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Should junk food be taxed?

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Replies

  • lemurcat12
    lemurcat12 Posts: 30,886 Member
    ftsolk wrote: »
    lemurcat12 wrote: »
    100df wrote: »
    Packerjohn wrote: »
    lemurcat12 wrote: »
    Part of the problem is that it's not really clear what the tax would be on.

    How about taxing based on added sugars? Would get the main items that any third grader would classify as junk food like pop, candy, cookies, etc. Might also get manufacturers to reduce the amount of "hidden" sugars in things like ketchup, sauces, etc.

    The US already has some definition of "healthy foods" from the WIC programs, might be a start.

    Lol @ any third grader would... but not on this forum! So weird!

    Taxing based on added sugar seems reasonable and doable.

    Asking what the definition would be is by no means a laughable question when we are trying to talk about a specific law, sorry. You can't just tax "junk food." You need a definition. This has already been an issue when people try to tax "soda" (which often means sugary drinks) -- is diet included? (often it is), is juice?, are energy drinks and sports drinks?

    If you get into a broader range of products, the question becomes harder. For example, the US definition of "empty calories" on things like MyPlate is added sugar AND added sat fat, but there are an awful lot of people on MFP who would take issue with the latter portion of that. And is bread or ketchup with some added sugar necessarily junk food? All flavored yogurts?

    Still others seem to be saying things like fast food (restaurant meals are already taxed, so I don't think it should mean this). But you can get a salad at a fast food place (or such is my understanding -- haven't been to one in years). And then of course we get into what's fast food (since despite what I just said, I've been to a Chipotle and a Pret -- fast food?).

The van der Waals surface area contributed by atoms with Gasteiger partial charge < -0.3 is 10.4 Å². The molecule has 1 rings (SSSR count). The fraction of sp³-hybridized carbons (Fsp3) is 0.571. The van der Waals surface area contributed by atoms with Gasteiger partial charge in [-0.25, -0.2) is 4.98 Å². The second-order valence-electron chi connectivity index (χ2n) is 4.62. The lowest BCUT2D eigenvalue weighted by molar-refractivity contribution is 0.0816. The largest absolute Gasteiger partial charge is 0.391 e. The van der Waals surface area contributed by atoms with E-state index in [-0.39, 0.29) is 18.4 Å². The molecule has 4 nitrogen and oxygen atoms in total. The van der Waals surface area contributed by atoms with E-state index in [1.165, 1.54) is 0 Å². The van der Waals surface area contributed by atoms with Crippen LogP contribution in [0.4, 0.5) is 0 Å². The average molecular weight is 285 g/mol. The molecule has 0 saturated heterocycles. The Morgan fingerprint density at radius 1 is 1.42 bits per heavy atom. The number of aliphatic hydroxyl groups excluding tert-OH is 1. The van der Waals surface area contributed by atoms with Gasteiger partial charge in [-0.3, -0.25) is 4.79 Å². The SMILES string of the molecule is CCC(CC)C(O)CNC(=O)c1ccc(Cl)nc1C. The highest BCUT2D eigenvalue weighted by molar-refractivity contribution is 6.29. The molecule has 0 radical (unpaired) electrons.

Anyway, if we are to seriously talk about this, I am interested in what the tax would say. Silly thing to mock. Defining things in a workable way is one of the difficulties of lawmaking.

    In the state of New Jersey, juice is NOT taxed, but soda is. The difference is the sweeteners. Sweetened beverages are taxed, where unsweetened beverages (100% juice, water, seltzer) are not.

    Candy is also taxed, but licorice, which has flour, is NOT considered candy.

    Prepared food is taxed. So, if you go to the store and buy deli meat and cheese, there's no tax, but if you get a sandwich platter made with the same meat and cheese, there is tax. Buying a live lobster isn't taxed, but if you have the guys at the seafood counter steam it for you, you have to pay taxes.

    Yeah, IL is the same, although we tax it all, just at different levels (most food, but not candy, soda, or prepared foods and restaurant foods) get a reduced rate of 2.5% in Chicago (which has local taxes on top of the state 1%, I think, for food). What counts as not candy due to the presence of flour is counterintuitive in many cases.